It is with a great weight in my heart that I have to announce the decease of my external Mac keyboard :/

I was calling an online store to complain about my air conditioner purchase (Summer is on us already) and I ended up dropping some chocolate ice-cream on top of the keyboard. I could salvage what was left of the ice-cream, however I can no longer type 7UJM in the keyboard.

I may or may not use some of these keys for 99% of my passwords, so it was time to retire my old keyboard. Truth be told, I had it for way too long. Since after the Cosmic Sensation project I felt in love for it. Considering that this was back in 2010, and the keyboard was super bendy, it was about time.

So why to talk about it? Leaving the mourning aside, typing in a laptop with no external keyboard is tricky. The touchpad tends to get on the way more often than not. Specially in my case since for some reason the touchpad is particularly bumpy.

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This post is my presentation for the “Geometry Processing” course I’m attending in IMPA, the National Institute of Pure and Applied Math in Rio de Janeiro, Brazil.

The course is ministred by the professors:
Luiz Henrique de Figueiredo
Luiz Velho

What’s up doc?

The problem proposed was to create an algorithm to subdivide a triangular mesh inscripted in a sphere (e.g. an icosahedron) multiple times in order to approximate the mesh to a complete sphere. We need to solve two different mesh structures:

  • STL-like files – where triangles are listed by the coordinates of their vertices.
  • OFF-like files – where triangles are listed by the indices of their vertices, and the vertices are listed by their coordinates.

I’m using only .ply files for both approaches. If you choice -m stl and the faces are indexed, they are internally converted to a storage format that treat them as OFF files.

The delivery of the project is the following program/script. It requires python to be installed in the computer.

How to run it

1.1) Download the final script here –
1.2) Download a sample ply file: icosahedron.ply.

2) Unzip and run the command:
./ icosahedron.ply -l 5 -m ply -o icosahedron_5.ply
* in MS Windows you need to call it with the python console or set it to automatically run using the Python installation available.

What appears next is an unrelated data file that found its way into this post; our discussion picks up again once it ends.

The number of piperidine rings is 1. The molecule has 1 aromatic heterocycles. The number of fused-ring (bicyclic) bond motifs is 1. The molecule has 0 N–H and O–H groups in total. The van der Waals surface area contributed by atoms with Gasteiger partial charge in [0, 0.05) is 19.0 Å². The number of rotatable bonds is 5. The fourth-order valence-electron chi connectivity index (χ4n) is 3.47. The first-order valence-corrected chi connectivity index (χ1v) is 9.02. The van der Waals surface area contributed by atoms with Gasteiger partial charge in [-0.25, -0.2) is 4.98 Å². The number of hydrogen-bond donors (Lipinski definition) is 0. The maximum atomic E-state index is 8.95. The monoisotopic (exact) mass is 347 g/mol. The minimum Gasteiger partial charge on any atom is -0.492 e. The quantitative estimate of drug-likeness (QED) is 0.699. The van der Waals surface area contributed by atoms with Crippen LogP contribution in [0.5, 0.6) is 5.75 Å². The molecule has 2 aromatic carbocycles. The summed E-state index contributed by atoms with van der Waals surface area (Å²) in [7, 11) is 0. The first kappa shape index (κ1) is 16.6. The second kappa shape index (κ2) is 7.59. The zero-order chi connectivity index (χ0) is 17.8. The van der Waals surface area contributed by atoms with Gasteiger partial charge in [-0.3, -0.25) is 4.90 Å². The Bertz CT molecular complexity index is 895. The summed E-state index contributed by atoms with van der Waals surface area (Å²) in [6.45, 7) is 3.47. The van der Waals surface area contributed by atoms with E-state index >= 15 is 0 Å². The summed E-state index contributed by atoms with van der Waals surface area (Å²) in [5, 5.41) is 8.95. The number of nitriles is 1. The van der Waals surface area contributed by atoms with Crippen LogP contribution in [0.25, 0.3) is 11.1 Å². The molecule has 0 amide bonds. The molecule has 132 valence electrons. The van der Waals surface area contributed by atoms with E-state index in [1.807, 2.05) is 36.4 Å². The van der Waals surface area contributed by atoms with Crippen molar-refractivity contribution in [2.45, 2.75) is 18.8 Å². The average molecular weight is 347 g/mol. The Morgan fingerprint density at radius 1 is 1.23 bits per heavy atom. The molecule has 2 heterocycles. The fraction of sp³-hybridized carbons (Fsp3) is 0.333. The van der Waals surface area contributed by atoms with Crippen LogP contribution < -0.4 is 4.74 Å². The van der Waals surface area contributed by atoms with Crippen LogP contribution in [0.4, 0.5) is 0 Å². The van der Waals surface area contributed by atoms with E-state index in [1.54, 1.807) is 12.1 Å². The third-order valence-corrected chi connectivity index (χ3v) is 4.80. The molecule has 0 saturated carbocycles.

* if you want to force the program to use the stl method use -m stl in the arguments.

3) The output file is ready. You can check the result in Blender or MeshLab
STL output file | PLY output file

For the rest of this document I’m explaining only the ‘off’ (ply actually) approach. The ‘stl’ one is more a warm up, given that it’s no challenge compared to what comes next. Both algorithms can be found in the complete script above.

Result and performance

Result rendered in Blender, levels 0, 1, 2, 3 and 4

Performance Comparison

Subdivision Python PyPy
level 1 0.0001 0.0002
level 2 0.0003 0.0005
level 3 0.0011 0.0019
level 4 0.0046 0.0074
level 5 0.0186 0.0881
level 6 0.0746 0.2395
level 7 0.3336 0.2790
level 8 1.5101 0.8054
level 9 6.6167 3.0026
level 10 – out of memory 11.3281

Without any changes in the code, the execution with PyPy showed an improvement of 100%. It still doesn’t compare to native/compiled code, but those are satisfactory results given the simplicity of the implementation and the flexibility of using a script language.


The core of the code is the subdivision algorithm. I decided to look for a solution where a face could be seen as as much independent as possible. That means no pointer to neighbour triangles and no need to navigate in the triangles in a fancy particular order. The key I pursued is to create unique indices in a ‘universal’ way. A system that could be used by neighbour triangles unaware of each other and that could result in the same values.

This may not be the most efficient algorithm, but it’s very simple to implement (the code in Python ended very compact).

Code overview

def main():
    # 1) parse args
    input, output, method,level = parse_args()

    # 2) import ply
    raw_verts, raw_faces = import_ply(input)
    # 3) convert to internal structure
    verts, faces = convert(raw_verts, raw_faces, method)
    # 4) subvidide
    verts, faces = subdivide(verts, faces, level, method)

    # 5) export ply
    export_ply(output, verts, faces)

Apart from the subdivision, they are other small steps needed: (1) parse the arguments (level, method, file, …); (2) import the ply file; (3) convert the raw data into an internal structure (more on that soon); (4) subdivide; (5) dump the new data into another ply file.

The conversion (3) rearrange the faces to store not only the vertices indices but also the indices of the edges. It’s a simple code that creates a key for a pair of vertex indices that will always return the same regardless of their order:

key = "%020d%020d" % (min(v1,v2), max(v1,v2))


If the key was already created we get the id from a dictionary. Otherwise creates a new id and assign it to this key.

Subdivision code explanation

* take a look at the code in the end of this page, or in the download link in the top.

First I allocate new vertices in the verts array. We are going to create one vertex per edge, thus we know from beginning the size of the new array. With the array pre-created it’s easy to see if a specific vertex has been created (by the other triangle that shares this edge) or if it needs to be initialized in the list.

verts.extend(list(None for i in range(old_edges)))

Next I create a unique vertex index that can be guessed/retrieved from both triangles that share the edge where the vertex is generated. Taking advantage of the fact that the number of new vertices is the same as the number of edges in the previous interaction, I use the edge index to directly assign a value for the vertex. old_verts works as an offset to the new vertices indices.

old_verts = len(verts)

# new vertex indices
v4 = old_verts + ea
v5 = old_verts + eb
v6 = old_verts + ec

Now that we know the exactly id of the vertex, we can see if it was created already. There is no risk of array overflow since the new verts array was already expanded to accommodate all the vertices (filled with None objects).